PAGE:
Q. I was reading a murder mystery recently and a character used the phrase "jump street." I had never heard the phrase before, except in the title of a television show from a while ago called "21 Jump Street." I couldn't find anything about the phrase in my dictionary, but in the context of the murder mystery, it seems to mean "from the start." Do you have any information?A. We don't have a lot of information about "jump street," but you're right about its meaning. According to our scant citational evidence, the complete phrase is usually "from jump street," as in "I knew it right from jump street" or "He's been saying that from jump street." This slang expression originated in the language of African Americans, possibly (according to one source at least) first gaining popularity in the world of jazz musicians.

The earliest recorded evidence we've seen dates to the early 1970s, but it was doubtless in spoken use before then. Our small collection of citations for the phrase comes mostly from fictional dialogue, although we also have quotes from celebrities like musician Rick James and former basketball star James Worthy.

Q. In the King James Version of the Bible, at Genesis 1:28, God tells Adam and Eve to "Be fruitful, and multiply, and replenish the earth." I'm puzzled by the use of the word "replenish" here. Its dictionary sense of "fill again" doesn't fit the context, since the earth was newly created. I will be grateful if you can explain the use of this word.

A. The English translation of the Bible known as the King James Version was completed in 1611. At the time, "replenish" did not mean "to fill again" as it does today. What it did mean was "to fill with persons or animals," a sense that fits in perfectly with the "replenish the earth" command.

The biblical sense of "replenish" went back to at least the 14th century. The Middle English speakers who first used "replenish" were simply borrowing its meaning from the French, whose verb "replenir" meant in French "to fill." (The Scots, in the meantime, chose to use plain "plenish" instead.) The biblical use of the verb isn't any different from the way the English chronicler Robert Fabyan employed "replenish" in 1494, writing of a man "who made a new forest" and "replenished it with wild beasts."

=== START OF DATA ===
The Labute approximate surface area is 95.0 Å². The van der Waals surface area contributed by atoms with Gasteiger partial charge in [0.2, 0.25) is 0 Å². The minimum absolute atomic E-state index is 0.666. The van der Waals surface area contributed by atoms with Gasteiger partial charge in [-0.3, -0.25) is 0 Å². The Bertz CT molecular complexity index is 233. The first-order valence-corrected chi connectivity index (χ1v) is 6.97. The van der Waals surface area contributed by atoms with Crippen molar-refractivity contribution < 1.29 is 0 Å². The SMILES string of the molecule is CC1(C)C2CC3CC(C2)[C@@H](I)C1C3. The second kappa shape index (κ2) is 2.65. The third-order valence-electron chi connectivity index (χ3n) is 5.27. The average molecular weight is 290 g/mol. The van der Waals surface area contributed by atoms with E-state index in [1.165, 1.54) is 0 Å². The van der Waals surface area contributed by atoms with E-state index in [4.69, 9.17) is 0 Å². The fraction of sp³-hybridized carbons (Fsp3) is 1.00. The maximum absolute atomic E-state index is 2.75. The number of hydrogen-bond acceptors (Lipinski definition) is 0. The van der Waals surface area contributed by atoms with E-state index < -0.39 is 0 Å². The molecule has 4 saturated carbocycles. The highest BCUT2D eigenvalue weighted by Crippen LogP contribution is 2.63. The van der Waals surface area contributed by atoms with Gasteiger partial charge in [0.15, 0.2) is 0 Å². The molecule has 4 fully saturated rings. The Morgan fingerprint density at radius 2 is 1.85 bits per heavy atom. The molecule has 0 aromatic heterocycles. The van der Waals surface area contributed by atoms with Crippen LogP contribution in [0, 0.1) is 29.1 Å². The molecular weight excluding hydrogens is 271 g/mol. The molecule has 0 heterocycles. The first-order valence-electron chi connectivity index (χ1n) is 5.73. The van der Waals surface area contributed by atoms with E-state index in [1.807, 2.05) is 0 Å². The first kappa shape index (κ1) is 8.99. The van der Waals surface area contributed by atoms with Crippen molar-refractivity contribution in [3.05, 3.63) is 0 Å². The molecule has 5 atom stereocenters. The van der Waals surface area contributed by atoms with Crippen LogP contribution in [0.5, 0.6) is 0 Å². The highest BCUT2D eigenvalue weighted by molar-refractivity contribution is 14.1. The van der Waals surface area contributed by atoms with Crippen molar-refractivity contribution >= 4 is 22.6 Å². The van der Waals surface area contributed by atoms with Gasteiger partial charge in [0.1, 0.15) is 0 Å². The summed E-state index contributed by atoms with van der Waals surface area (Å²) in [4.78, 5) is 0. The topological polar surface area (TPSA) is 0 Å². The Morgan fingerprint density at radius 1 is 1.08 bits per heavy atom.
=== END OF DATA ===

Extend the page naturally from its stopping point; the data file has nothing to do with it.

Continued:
The sense that we now employ, "to fill again," began to appear right around the time the King James Version came out, in the early 17th century. As far as we know, no one objected to the new meaning.

Perhaps it is no coincidence that after all those years the change occurred during the English Renaissance, a time when English superseded Latin as the language of academia, producing an upsurge of interest in the origins of English words. The new meaning of "replenish," as a verb based ultimately on Latin "re-," meaning "again," and "plenum," meaning "full," was apparently deemed both more logical and in some way "truer" than the older, French sense.

The biblical translation was finally modified to "fill the earth" in the Revised Standard Version of the Bible, which was first published in 1946.

Q. Every now and then, I hear something described as being "of the first water," in other words, the best. Can you shed some light on where this expression comes from and what it originally meant?

A. The phrase "of the first water" originally described gemstones that were considered the best of their class. Back in the 17th century, the word "water" was used to grade diamonds. Each stone was rated first water, second water or third water. A stone that was regarded as better than all others was of the first water.

The association of gem brilliancy with water is presumed to have originated with the use by Arab traders of an equivalent word meaning "luster." However, it has been noted that gems found in wet locations, for example river beds, are generally of higher quality than those found in dry locations.

For this reason, gemologists now use the term "river" to designate a particularly fine gem. Although the use of "water" to classify gemstones died out by the mid-19th century, the expression "of the first water" eventually worked its way into the general vocabulary as an adjective meaning "first-rate."